Managing a project can sometimes feel overwhelming, with so many moving parts, disaster can strike at any moment if you fail to spot and address potential problems promptly. This is where project management tools such as Kanban Boards can make project management run smoothly.
The Origin of Kanban: What is it?
The Kanban system traces its roots back to the early 1940s. Businessman and industrial engineer Taiichi Ohno developed a system for Toyota’s car manufacturing process to help them maintain a competitive advantage over their American counterparts in terms of productivity and efficiency. This manufacturing practice would later be known as “Just-in-Time” (JIT) manufacturing, it ensures continuous delivery, avoids overstocking, and reduces waste by limiting inventory or work-in-progress (WIP).
By using visual cards, workers get a visual representation of the current status of each task as it moves through various stages of production. It makes it possible to immediately spot process bottlenecks that could potentially disrupt the manufacturing flow. This visual system was called Kanban, meaning “signboard” or “card you can see.”
The Core Elements of Kanban
Fast forward to the early 2000s, David J. Anderson developed the Kanban method and further expanded its application to knowledge work and software development. In his book Successful Evolutionary Change for your Technology Business he identified the core properties of a successful Kanban implementation:
- Visualise workflow – Create a visual representation production workflow, with each step being represented by a column on the board.
- Limit work-in-progress – By keeping just the right amount of work in progress and resolving issues that restrict the process from moving to the next step, you can deliver your work faster.
- Measure and manage workflow – Analyse the workflow and identify opportunities to improve response and cycle time.
- Make process policies explicit – By clearly identifying what task is needed to be accomplished by whom and at which stage of the production process it falls under, you limit the possibilities of confusion or misunderstandings in the team.
- Improve collaboratively, evolve experimentally (using models and the scientific method) – continuously seek to make evolutionary, incremental improvements.
How to Use the Kanban Board
A Kanban Board helps you visually manage your project, allowing you and your team to see work in progress and identify potential process bottlenecks; better communicate your processes, tasks, and responsibilities; and improve overall productivity and efficiency.
A Kanban Board has three basic elements:
- Board – The workspace or project space houses your workflow, divided into columns that represent the different stages of your project.
- List or Lane – The space within each column contains the cards that are in the same stage of the production process
- Kanban Cards – These contain the tasks that are needed to be accomplished.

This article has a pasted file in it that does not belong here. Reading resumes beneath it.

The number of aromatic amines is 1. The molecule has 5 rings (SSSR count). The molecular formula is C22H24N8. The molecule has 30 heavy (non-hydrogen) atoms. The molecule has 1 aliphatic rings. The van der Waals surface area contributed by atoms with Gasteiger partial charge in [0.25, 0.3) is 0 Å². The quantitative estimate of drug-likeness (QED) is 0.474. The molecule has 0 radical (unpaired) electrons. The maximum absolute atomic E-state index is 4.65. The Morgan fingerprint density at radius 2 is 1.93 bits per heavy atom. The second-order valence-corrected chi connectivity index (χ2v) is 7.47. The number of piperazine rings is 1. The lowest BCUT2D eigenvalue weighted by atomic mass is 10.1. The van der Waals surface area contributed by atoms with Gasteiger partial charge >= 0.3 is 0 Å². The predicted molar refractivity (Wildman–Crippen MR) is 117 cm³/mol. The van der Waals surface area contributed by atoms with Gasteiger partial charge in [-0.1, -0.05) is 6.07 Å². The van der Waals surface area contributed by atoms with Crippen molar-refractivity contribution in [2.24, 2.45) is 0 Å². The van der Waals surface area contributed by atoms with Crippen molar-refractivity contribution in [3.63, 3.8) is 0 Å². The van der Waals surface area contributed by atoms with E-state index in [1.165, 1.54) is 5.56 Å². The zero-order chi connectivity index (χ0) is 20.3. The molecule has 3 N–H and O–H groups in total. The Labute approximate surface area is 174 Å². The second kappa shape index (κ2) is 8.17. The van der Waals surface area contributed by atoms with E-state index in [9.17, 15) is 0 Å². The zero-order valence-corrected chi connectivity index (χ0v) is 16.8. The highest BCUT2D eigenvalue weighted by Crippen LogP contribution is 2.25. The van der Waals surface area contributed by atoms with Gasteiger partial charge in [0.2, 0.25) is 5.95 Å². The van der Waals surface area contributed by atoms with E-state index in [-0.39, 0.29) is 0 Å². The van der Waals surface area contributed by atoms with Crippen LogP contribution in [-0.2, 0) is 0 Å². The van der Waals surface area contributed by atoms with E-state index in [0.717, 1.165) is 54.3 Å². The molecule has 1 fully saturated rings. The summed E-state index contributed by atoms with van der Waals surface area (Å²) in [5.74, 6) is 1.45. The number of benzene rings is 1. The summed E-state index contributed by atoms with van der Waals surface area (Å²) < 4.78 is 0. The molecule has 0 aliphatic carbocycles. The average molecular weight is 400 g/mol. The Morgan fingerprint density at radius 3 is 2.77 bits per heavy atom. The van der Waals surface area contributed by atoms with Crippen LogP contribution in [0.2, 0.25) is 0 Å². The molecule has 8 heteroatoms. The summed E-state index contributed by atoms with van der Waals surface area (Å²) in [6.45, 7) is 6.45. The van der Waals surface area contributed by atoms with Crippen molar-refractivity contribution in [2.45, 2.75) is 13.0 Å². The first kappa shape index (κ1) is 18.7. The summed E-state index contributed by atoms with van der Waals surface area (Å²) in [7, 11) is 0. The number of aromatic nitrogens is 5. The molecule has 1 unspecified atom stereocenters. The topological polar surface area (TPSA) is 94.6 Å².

The process is pretty straightforward. For example, a simple Kanban board could be divided into three columns – “To Do,” “In Progress”, and “Done”. A task is added to the card and placed in the “To Do” list. Once a task is ready to be worked on, the card is moved to the “In Progress” column, and as the task gets completed, its related card is moved from the to the ”Done” column.
Having a visual workflow encourages collaboration, reduces waste, and most of all, improves efficiency. The Kanban Board is a simple and flexible approach to managing projects, which explains why it is now widely adopted by businesses, IT managers, and software development teams.
Popular Kanban Boards to Try
Looking to try out the Kanban approach for yourself? Here are a few resources we recommend.
We use Microsoft Office365 so we have our Planner tool built in where we can create a project, break it down into tasks, and assign tasks with dates, it has a notes section where you can add links to documents, and it also suggests documents on your drive this task is connected to. We receive a daily email of upcoming actions that are due, a helpful reminder of what is coming up.
We have experience in using Trello which has a number of features available on the free option. It also has a reminder function and the flexibility to expand a card into checklists, comments, and reminders.
See below some articles on other popular Kanban Boards, their usage, and pricing:
The Digital Project Manager – 10 Best Trello Alternatives For 2022 (Free & Paid Options)
Zapier – 11 best Kanban Apps to build your productivity
Timecamp – Which software with Kanban Board is worth using?
With all tools and software, make sure you trial at least 3 products to compare functionality and price, ensure that it is fit for purpose, suits your team and is compatible, and can integrate with your other systems. See also ‘Here’s the Project – Where Do I start?’ for more ideas for moving a project forward.